Yeah, we’ve all got them. Some of them, we love. Others… not so much. Last night, we got to know the newest installment to the neighborhood a little better. A young couple, boyfriend/girlfriend, bought the house across the street from us about a year and a half ago. It was a big-time fixer-upper, and as a result, we haven’t gotten much of a chance to get to know them.
Anyway, we hosted a game night last night, and invited them over. They seemed right up our alley – they have a bobcat sitting in their yard next to the garage, nothing but pickup trucks in the driveway, and he’s a mechanic/landscaper, she mostly does landscaping. They’re as redneck as us. (More so, we found out last night, but that’s okay too!)
We discovered they met at the rodeo, (someone to go riding with! She has three horses,) she just graduated from college in December, and so many other things about them. And we also discovered there is a common neighborhood enemy. As in 70% of the families on our street, plus someone from the street behind them too. This particular couple complains about nearly everything, and continually tries to tell everyone else in the neighborhood how they should be living.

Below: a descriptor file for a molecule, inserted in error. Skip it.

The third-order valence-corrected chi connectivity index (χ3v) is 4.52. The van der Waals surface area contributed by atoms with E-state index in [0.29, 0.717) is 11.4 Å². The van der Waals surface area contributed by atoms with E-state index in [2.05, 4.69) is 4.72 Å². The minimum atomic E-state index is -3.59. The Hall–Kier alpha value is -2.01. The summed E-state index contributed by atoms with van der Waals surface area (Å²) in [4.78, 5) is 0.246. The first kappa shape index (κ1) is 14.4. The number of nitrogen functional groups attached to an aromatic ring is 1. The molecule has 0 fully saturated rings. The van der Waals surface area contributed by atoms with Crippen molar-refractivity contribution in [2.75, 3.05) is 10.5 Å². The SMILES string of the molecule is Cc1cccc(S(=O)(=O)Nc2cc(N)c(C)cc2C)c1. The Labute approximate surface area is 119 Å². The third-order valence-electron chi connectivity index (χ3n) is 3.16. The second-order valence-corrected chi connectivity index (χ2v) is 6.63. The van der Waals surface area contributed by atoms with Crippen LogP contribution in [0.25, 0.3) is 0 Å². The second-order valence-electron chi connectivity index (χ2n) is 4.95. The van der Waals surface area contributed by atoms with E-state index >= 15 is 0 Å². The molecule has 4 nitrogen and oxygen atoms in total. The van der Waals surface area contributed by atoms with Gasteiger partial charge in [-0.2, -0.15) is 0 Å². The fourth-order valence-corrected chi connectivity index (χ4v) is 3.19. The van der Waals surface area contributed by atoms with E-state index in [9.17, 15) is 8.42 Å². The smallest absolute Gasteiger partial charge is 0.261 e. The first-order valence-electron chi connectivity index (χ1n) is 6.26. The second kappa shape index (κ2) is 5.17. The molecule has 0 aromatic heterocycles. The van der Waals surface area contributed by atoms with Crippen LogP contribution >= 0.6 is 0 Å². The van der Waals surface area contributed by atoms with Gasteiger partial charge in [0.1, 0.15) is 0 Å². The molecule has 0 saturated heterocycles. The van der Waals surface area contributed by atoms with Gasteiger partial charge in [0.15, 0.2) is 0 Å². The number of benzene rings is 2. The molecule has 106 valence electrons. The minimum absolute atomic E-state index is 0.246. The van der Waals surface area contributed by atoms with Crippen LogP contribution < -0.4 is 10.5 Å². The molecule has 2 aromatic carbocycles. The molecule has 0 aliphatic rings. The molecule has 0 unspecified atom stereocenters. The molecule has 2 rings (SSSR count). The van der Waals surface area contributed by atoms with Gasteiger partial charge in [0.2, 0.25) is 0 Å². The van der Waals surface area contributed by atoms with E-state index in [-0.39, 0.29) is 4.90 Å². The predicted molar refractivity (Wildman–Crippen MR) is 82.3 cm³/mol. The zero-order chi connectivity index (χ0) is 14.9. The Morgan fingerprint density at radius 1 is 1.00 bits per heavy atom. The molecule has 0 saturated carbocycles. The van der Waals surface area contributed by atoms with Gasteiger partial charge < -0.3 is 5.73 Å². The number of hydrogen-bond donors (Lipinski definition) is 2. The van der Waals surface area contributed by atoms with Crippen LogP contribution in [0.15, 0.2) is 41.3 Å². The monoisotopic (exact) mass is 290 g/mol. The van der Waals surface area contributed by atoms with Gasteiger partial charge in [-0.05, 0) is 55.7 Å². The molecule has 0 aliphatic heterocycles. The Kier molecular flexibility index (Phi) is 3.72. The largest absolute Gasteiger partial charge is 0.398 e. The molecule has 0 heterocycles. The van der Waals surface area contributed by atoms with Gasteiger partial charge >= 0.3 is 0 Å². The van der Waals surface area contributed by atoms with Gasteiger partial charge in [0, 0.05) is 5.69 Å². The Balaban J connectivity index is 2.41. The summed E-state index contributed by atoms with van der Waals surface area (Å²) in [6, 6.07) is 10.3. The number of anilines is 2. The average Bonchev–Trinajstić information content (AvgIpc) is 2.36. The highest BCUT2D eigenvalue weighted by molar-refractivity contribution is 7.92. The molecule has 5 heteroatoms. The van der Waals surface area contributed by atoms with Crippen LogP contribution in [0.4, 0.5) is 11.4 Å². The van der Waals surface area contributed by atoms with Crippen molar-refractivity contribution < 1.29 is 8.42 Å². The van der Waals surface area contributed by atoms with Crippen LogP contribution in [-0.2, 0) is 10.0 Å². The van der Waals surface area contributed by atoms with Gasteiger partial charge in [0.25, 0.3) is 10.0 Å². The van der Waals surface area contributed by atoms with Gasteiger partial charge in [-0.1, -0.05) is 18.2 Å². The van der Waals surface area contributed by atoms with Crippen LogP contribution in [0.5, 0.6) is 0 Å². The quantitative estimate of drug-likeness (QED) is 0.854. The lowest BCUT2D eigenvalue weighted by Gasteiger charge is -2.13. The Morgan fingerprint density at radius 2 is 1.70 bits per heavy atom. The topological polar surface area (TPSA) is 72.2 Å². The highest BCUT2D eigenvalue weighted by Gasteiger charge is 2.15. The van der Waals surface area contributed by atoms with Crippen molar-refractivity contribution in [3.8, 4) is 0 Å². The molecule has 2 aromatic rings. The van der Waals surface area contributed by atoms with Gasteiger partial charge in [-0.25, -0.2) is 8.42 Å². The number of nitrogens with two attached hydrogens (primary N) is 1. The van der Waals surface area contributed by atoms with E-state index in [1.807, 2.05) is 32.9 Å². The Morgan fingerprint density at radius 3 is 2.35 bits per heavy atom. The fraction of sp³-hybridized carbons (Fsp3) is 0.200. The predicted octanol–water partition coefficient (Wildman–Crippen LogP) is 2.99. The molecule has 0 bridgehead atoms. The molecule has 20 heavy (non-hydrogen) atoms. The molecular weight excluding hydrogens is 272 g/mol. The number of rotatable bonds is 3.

I don’t understand why there is the need for people to impress upon others their own world views as the only “right” world view. There is no “one right way” to walk through this world – unless that is with kindness and compassion for those around you. This world is not about just one person. It does not revolve around any one person. We must learn to live together and respect each others’ differences, cultures and ways of life without forcing everyone else to conform to our own beliefs.
Our differences are what make this world such a beautiful, diverse place to exist. Let’s learn about them instead of being offended by differences we don’t understand because we never stopped to ask questions about them. One example would be when my son asked what a wheelchair was when he saw a man in one when we were out shopping. I explained to him that not everyone can walk. My ever-inquisitive 5-year-old wasn’t okay with that short answer, but that story is for a different post.
The point is… just be nice and respectful to others; you might even find yourself having a more positive attitude.